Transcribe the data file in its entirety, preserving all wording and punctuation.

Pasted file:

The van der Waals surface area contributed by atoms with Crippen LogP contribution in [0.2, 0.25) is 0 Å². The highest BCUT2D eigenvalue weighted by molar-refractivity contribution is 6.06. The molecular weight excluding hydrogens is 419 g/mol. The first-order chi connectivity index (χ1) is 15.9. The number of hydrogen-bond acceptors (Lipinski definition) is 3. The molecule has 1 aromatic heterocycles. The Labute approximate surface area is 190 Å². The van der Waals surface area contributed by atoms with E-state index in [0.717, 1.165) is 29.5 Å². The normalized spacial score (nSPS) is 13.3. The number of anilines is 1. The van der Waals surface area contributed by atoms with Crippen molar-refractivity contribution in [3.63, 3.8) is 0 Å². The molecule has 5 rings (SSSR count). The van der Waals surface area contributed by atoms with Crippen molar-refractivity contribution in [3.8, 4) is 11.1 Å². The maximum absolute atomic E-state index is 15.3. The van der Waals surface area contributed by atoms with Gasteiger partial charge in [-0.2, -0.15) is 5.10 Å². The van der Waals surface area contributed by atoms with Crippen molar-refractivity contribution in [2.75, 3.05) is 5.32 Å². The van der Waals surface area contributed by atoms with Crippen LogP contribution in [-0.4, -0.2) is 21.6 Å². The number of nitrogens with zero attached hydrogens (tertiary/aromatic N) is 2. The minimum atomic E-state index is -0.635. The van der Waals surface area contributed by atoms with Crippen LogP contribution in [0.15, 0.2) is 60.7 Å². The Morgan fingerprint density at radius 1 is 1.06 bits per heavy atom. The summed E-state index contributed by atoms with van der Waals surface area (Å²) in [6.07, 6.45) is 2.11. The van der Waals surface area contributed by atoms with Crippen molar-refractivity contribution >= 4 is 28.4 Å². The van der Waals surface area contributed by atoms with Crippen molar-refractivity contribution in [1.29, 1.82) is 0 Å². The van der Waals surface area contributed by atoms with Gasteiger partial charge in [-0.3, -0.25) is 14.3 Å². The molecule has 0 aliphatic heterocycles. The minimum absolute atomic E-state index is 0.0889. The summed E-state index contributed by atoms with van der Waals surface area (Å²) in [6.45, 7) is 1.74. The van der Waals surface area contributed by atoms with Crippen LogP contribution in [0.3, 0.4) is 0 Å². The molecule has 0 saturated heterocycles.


The van der Waals surface area contributed by atoms with Crippen LogP contribution in [0.2, 0.25) is 0 Å². The highest BCUT2D eigenvalue weighted by molar-refractivity contribution is 6.06. The molecular weight excluding hydrogens is 419 g/mol. The first-order chi connectivity index (χ1) is 15.9. The number of hydrogen-bond acceptors (Lipinski definition) is 3. The molecule has 1 aromatic heterocycles. The Labute approximate surface area is 190 Å². The van der Waals surface area contributed by atoms with E-state index in [0.717, 1.165) is 29.5 Å². The normalized spacial score (nSPS) is 13.3. The number of anilines is 1. The van der Waals surface area contributed by atoms with Crippen molar-refractivity contribution in [3.63, 3.8) is 0 Å². The molecule has 5 rings (SSSR count). The van der Waals surface area contributed by atoms with Crippen molar-refractivity contribution in [3.8, 4) is 11.1 Å². The maximum absolute atomic E-state index is 15.3. The van der Waals surface area contributed by atoms with Gasteiger partial charge in [-0.2, -0.15) is 5.10 Å². The van der Waals surface area contributed by atoms with Crippen molar-refractivity contribution in [2.75, 3.05) is 5.32 Å². The van der Waals surface area contributed by atoms with Crippen LogP contribution in [-0.4, -0.2) is 21.6 Å². The number of nitrogens with zero attached hydrogens (tertiary/aromatic N) is 2. The minimum atomic E-state index is -0.635. The van der Waals surface area contributed by atoms with Crippen LogP contribution in [0.15, 0.2) is 60.7 Å². The Morgan fingerprint density at radius 1 is 1.06 bits per heavy atom. The summed E-state index contributed by atoms with van der Waals surface area (Å²) in [6.07, 6.45) is 2.11. The van der Waals surface area contributed by atoms with Crippen molar-refractivity contribution >= 4 is 28.4 Å². The van der Waals surface area contributed by atoms with Crippen molar-refractivity contribution in [1.29, 1.82) is 0 Å². The van der Waals surface area contributed by atoms with Gasteiger partial charge in [-0.3, -0.25) is 14.3 Å². The molecule has 0 aliphatic heterocycles. The minimum absolute atomic E-state index is 0.0889. The summed E-state index contributed by atoms with van der Waals surface area (Å²) in [6.45, 7) is 1.74. The van der Waals surface area contributed by atoms with Crippen LogP contribution in [0.3, 0.4) is 0 Å². The molecule has 0 saturated heterocycles.